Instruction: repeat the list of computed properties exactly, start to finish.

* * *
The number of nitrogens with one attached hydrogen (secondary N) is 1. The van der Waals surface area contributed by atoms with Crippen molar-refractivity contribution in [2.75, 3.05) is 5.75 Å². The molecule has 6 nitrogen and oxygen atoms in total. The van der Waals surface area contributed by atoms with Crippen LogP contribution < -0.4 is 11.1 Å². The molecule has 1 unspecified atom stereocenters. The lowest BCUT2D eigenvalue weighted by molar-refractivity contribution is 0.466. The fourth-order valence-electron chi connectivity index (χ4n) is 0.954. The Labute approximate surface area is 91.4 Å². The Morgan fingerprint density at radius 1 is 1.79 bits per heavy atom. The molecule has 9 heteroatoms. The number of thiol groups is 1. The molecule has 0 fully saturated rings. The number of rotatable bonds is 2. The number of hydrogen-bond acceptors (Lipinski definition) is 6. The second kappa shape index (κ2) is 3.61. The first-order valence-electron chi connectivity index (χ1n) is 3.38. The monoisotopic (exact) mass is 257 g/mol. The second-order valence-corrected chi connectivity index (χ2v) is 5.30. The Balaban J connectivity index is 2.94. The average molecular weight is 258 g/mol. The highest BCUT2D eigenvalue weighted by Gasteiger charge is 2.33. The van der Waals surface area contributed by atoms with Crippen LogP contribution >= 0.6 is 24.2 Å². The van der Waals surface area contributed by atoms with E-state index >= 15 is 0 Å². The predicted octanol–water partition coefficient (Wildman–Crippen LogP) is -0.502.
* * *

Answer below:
The number of nitrogens with one attached hydrogen (secondary N) is 1. The van der Waals surface area contributed by atoms with Crippen molar-refractivity contribution in [2.75, 3.05) is 5.75 Å². The molecule has 6 nitrogen and oxygen atoms in total. The van der Waals surface area contributed by atoms with Crippen LogP contribution < -0.4 is 11.1 Å². The molecule has 1 unspecified atom stereocenters. The lowest BCUT2D eigenvalue weighted by molar-refractivity contribution is 0.466. The fourth-order valence-electron chi connectivity index (χ4n) is 0.954. The Labute approximate surface area is 91.4 Å². The Morgan fingerprint density at radius 1 is 1.79 bits per heavy atom. The molecule has 9 heteroatoms. The number of thiol groups is 1. The molecule has 0 fully saturated rings. The number of rotatable bonds is 2. The number of hydrogen-bond acceptors (Lipinski definition) is 6. The second kappa shape index (κ2) is 3.61. The first-order valence-electron chi connectivity index (χ1n) is 3.38. The monoisotopic (exact) mass is 257 g/mol. The second-order valence-corrected chi connectivity index (χ2v) is 5.30. The Balaban J connectivity index is 2.94. The average molecular weight is 258 g/mol. The highest BCUT2D eigenvalue weighted by Gasteiger charge is 2.33. The van der Waals surface area contributed by atoms with Crippen LogP contribution >= 0.6 is 24.2 Å². The van der Waals surface area contributed by atoms with E-state index >= 15 is 0 Å². The predicted octanol–water partition coefficient (Wildman–Crippen LogP) is -0.502.